Vespa for Beginners, part IV: In which Kelley makes an Error

A note: My friend (historian Richard Barnett) writes: ‘You surely knew I’d say this…the deepest level of Dante’s Inferno is indeed ice, not fire. Check out Inferno, canto 34.’ 

– Thank you, Richard! I knew Dante knew what he was talking about…(And I really need to read it – copies as gifts welcome, ahem-hem.)

Part IV:

I arrived at Gournay-en-Bray at about 7am. It was still dark, but signs of life were finally beginning to appear: there were a few more vehicles on the road, and I passed a pedestrian street where people were setting up for what would certainly be a market. And the bakeries were open! I stopped at a boulangerie for a croissant. (About 230 calories – I’m mentioning this on purpose and will come back to it.)

Alas, it was a tiny shop where there was really no room to warm up, and certainly no room to sit down, and no hot drinks. I’m not sure if I was less cold by then or just numb – I think the latter. You would think I gobbled the croissant, but I actually didn’t eat all of it – I was wound so tightly that I was afraid I’d be sick if I ate it all, so I had about 2/3 and then stuffed the rest in my bag.

How many Frenchmen does it take to fix Vespa?

It was about this time I began to think that I’d probably need to refill my gas/petrol tank. I was well aware that this village was a much better place to re-fill, or run out, than in the middle of nowhere farmlands I’d been riding through. I’d stopped at two petrol stations earlier in the night, but the first one only sold a minimum of 5 litres (the Vespa tank is 5 litres total and you must add oil to the mixture, and it wasn’t empty when I stopped,) and the second wasn’t working at all. The other petrol stations I’d passed weren’t ‘pay at the pump with your credit card’ stations, and they had been closed.

My timing was right: just as I was cruising away from the boulangerie, Vespa ran down and I had to switch to my reserve tank. It’s impossible not to notice this, because when I say ‘ran down,’ it actually runs down – it runs out of gas. It’ll stall unless you switch right to reserve. Then you know you have about 30 miles left before you’re really out. I decided to risk riding a little bit out of town, continuing on my journey, and to my pleasure there was a petrol station with working pumps that accepted credit cards.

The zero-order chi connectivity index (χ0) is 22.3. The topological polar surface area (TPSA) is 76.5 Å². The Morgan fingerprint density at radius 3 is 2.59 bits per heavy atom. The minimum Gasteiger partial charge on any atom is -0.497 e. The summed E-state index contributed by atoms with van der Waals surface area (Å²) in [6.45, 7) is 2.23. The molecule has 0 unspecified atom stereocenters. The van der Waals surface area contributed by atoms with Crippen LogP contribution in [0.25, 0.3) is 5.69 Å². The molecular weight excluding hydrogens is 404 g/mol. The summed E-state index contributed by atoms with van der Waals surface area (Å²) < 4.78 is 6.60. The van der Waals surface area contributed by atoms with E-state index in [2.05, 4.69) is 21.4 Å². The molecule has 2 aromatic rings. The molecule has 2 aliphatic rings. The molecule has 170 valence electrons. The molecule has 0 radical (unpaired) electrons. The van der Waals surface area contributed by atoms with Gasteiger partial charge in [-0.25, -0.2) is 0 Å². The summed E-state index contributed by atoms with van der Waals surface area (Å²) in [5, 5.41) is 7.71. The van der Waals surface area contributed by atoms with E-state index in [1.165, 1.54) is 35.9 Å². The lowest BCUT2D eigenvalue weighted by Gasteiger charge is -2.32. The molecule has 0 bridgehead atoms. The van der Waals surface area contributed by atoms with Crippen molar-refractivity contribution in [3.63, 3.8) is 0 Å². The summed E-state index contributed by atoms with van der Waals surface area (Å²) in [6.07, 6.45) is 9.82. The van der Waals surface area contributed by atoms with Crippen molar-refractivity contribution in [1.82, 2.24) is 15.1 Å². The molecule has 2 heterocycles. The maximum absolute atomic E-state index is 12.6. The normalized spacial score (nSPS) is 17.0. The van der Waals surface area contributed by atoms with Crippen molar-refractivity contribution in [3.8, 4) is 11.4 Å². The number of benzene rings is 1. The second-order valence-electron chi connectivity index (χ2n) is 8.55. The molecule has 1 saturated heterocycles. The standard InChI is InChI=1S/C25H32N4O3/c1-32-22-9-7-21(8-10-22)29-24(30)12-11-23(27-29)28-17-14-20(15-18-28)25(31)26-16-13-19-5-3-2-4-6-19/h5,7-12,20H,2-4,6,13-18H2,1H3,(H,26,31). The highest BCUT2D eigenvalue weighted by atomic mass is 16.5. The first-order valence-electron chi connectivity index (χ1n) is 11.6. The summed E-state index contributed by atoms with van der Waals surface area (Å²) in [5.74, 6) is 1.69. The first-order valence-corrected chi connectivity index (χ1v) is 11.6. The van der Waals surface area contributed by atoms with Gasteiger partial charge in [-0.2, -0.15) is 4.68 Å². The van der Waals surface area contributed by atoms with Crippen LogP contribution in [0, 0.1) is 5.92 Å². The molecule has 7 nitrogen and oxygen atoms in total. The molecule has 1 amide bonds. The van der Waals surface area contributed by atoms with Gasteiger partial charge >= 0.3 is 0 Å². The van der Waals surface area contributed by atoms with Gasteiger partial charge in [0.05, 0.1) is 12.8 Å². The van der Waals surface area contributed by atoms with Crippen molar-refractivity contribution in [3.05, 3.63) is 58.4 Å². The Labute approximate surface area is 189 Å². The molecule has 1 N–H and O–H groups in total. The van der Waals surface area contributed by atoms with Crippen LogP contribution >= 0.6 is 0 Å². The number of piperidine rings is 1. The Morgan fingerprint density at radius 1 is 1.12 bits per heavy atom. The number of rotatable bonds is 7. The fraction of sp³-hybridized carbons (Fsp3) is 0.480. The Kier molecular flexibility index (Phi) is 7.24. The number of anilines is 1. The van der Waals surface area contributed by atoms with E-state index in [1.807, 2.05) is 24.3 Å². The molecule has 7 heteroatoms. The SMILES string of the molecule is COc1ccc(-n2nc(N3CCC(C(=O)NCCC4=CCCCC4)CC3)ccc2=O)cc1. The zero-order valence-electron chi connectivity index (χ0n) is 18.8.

The instructions on the machine were, as one might expect, in French. I went through about three rounds of putting my card in and not getting petrol and getting a receipt marked ‘zero’ before I figured out that you took your card out before pumping petrol. The Error occurred during this confusion.

There were three options: ‘Gazole,’ a ‘Super 95,’ and a ‘Super 98’. The latter two were ‘sans plomb’ which I knew meant ‘without lead’ or ‘unleaded’. I was thinking, does ‘Gazole’ mean ‘gasoline?’ when all the while a small voice in my head was going, ‘no, Gazole is Diesel, Kelley. It’s Diesel.’

And of course, by the time I got a pump to work, it was Gazole. As it was frothing out of the pump, into my tank, and as I was thinking, this doesn’t look right, the other half of me was thinking, oh, please just work; just work, even though I know this is Diesel and I’m really screwing things up right now…’

Vespa started, and for a moment, I thought, ok! Then I rode about two metres before she stalled. This happened a few times and then I couldn’t start Vespa at all.

Day was finally breaking. The sky was heavily overcast and grey, and the air was cold, but at least it was light. It was about 8am.


I pulled Vespa off the road and onto the wide pavement. There were a few houses along the road, and as I was pulling out my paperwork for my European Breakdown Cover, a man opened his shutters from his first-floor room. I waved and said ‘Bonjour,’ and he said Bonjour, looking at me quizzically. I could hear a buzzing and banging from the house next door and guessed some sort of construction work was going on.

After spending far too much money calling my Insurance, finding out that my Breakdown Cover was with another company, looking them up online and learning they wouldn’t open for another hour, and phoning Dani a few times in between, I decided to take matters into my own hands. This was entirely my fault, and Vespa wasn’t broken. I had to siphon out the Diesel and fill her up with the right stuff, and it would be fine. Plus, all of that would take less time than waiting for a company in England to open and send someone, somehow – if they would send someone at all (since the scooter wasn’t, in fact, broken).

I noticed a woman peeking out through the kitchen window of the house where I’d said ‘bonjour’ to the man. Remember, I had on jeans, a brown leather jacket (and  a lot of layers underneath,) and my white scooter helmet. There was this little blue scooter with a purple suitcase tied to the back, and a bright orange backpack tied to the seat. I was clearly travelling, and I was clearly stuck. (I’m willing to bet I also, clearly, looked foreign.)